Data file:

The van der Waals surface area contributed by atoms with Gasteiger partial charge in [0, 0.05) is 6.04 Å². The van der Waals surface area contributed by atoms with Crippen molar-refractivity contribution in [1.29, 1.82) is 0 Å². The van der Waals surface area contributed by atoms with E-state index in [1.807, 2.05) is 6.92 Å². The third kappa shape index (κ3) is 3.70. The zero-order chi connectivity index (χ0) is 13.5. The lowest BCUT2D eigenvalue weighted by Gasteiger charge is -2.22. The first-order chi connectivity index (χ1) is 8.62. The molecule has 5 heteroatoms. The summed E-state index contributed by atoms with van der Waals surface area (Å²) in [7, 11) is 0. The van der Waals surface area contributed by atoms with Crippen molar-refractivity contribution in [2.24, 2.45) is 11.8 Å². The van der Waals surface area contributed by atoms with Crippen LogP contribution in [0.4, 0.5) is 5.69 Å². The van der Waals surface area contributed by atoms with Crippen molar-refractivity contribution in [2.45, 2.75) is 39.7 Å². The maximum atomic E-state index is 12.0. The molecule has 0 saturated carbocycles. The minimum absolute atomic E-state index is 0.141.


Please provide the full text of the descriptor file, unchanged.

The van der Waals surface area contributed by atoms with Gasteiger partial charge in [0, 0.05) is 6.04 Å². The van der Waals surface area contributed by atoms with Crippen molar-refractivity contribution in [1.29, 1.82) is 0 Å². The van der Waals surface area contributed by atoms with E-state index in [1.807, 2.05) is 6.92 Å². The third kappa shape index (κ3) is 3.70. The zero-order chi connectivity index (χ0) is 13.5. The lowest BCUT2D eigenvalue weighted by Gasteiger charge is -2.22. The first-order chi connectivity index (χ1) is 8.62. The molecule has 5 heteroatoms. The summed E-state index contributed by atoms with van der Waals surface area (Å²) in [7, 11) is 0. The van der Waals surface area contributed by atoms with Crippen molar-refractivity contribution in [2.24, 2.45) is 11.8 Å². The van der Waals surface area contributed by atoms with Crippen LogP contribution in [0.4, 0.5) is 5.69 Å². The van der Waals surface area contributed by atoms with Crippen molar-refractivity contribution in [2.45, 2.75) is 39.7 Å². The maximum atomic E-state index is 12.0. The molecule has 0 saturated carbocycles. The minimum absolute atomic E-state index is 0.141.